The international Nanoscience student Conference - INASCON will take place from 20th August through 22nd August 2010 at Baarlo, Netherlands. The conference has been successfully held in Denmark and Switzerland for three consecutive years. The theme of the conference is: 'Nanogeneration, bringing a dream into reality'.
A new magnetic recording medium made up of tiny nanospheres has been devised by European researchers. The technology may lead to hard disks able to store more than a thousand billion bits of information in a square inch.
Researchers have studied graphite oxide for years and have discovered how to assemble these soft sheets like floating water lilies pads. They also used a camera flash to turn them into graphene, and invented a fluorescence quenching technique to make them visible under microscopes.
A fingermark left at a crime scene may now provide investigators with details about a suspect's medications, their diet and even their lifestyle. Thanks to a new technique, the ability to catch a criminal just got a whole lot easier.
NANOYOU offers schools the opportunity to address European citizen's poor understanding of nanotechnologies as shown in recent surveys. It is a great chance for schools and teachers to receive first hand information on nanotechnologies and to discover the opportunities and risks of this discipline for present and future scientific development.
Researchers describe the rational design strategy using side-chain incompatibility of a covalently connected donor-acceptor (D-A) dyad to synthesize organic p/n heterojunctions with molecular-level precision.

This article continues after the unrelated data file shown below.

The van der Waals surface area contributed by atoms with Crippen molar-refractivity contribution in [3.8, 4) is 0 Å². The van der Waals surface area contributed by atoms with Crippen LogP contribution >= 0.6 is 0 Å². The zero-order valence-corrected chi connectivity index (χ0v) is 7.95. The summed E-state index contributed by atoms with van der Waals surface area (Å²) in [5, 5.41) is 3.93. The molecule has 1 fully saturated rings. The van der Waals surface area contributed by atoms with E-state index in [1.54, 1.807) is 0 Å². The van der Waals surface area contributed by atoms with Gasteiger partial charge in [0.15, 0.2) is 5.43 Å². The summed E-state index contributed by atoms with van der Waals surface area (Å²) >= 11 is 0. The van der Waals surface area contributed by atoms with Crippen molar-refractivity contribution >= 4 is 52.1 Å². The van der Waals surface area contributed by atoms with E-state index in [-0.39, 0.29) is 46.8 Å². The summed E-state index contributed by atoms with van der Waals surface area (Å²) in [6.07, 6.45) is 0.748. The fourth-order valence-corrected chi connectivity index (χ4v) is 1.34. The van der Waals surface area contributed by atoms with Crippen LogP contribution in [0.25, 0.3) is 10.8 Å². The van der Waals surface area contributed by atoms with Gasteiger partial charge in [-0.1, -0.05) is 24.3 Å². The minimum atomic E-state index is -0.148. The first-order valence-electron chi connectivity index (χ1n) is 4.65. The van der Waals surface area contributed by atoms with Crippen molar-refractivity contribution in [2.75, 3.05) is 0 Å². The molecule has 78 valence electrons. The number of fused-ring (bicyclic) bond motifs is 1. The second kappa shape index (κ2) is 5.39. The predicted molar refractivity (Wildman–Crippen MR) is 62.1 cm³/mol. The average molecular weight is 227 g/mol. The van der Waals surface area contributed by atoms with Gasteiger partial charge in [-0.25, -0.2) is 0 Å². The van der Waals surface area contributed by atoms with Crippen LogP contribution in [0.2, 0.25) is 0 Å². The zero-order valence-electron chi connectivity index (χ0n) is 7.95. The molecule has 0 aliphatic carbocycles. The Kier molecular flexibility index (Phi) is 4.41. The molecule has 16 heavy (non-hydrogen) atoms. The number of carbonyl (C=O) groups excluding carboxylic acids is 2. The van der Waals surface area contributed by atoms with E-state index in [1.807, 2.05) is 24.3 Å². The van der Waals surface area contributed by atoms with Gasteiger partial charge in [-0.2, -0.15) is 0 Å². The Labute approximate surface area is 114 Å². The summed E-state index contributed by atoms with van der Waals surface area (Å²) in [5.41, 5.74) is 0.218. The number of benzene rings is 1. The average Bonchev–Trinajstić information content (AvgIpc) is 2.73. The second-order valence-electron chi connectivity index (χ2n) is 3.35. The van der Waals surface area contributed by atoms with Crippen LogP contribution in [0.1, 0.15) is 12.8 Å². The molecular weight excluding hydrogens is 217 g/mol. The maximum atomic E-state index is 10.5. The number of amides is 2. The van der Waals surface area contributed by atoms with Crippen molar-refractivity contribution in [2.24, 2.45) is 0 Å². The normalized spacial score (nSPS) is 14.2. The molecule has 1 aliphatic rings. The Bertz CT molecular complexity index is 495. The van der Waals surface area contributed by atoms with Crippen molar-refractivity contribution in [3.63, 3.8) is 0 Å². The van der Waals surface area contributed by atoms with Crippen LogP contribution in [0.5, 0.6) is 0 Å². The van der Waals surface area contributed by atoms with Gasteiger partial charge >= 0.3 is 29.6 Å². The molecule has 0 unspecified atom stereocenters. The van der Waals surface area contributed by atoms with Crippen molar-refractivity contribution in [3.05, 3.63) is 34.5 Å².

By combining theory and experiments, researchers at Chalmers University of Technology in Sweden have now taken a crucial step toward being able to micromanage the performance of the material, down to the level of the atom.
University of Texas Dallas researchers have found that carbon nanotube sheets excel as underwater sound generators and noise-canceling speakers, two highly desirable traits for submarine sonar and stealth capabilities.
For a successful infection, bacteria must outwit the immune system of the host. To this aim, they deliver so-called virulence factors through a transport channel located in the bacterial membrane. In some bacteria this transport channel is formed like a syringe, enabling them to inject virulence factors directly into the host cell. Scientists have now succeeded for the first time in elucidating basic principles of the assembly of this transport channel.
Automated imaging of cells in developing plants is described in a paper published this week in Nature Methods. These methods will permit a more detailed understanding of the cellular behaviors that underlie plant growth and development.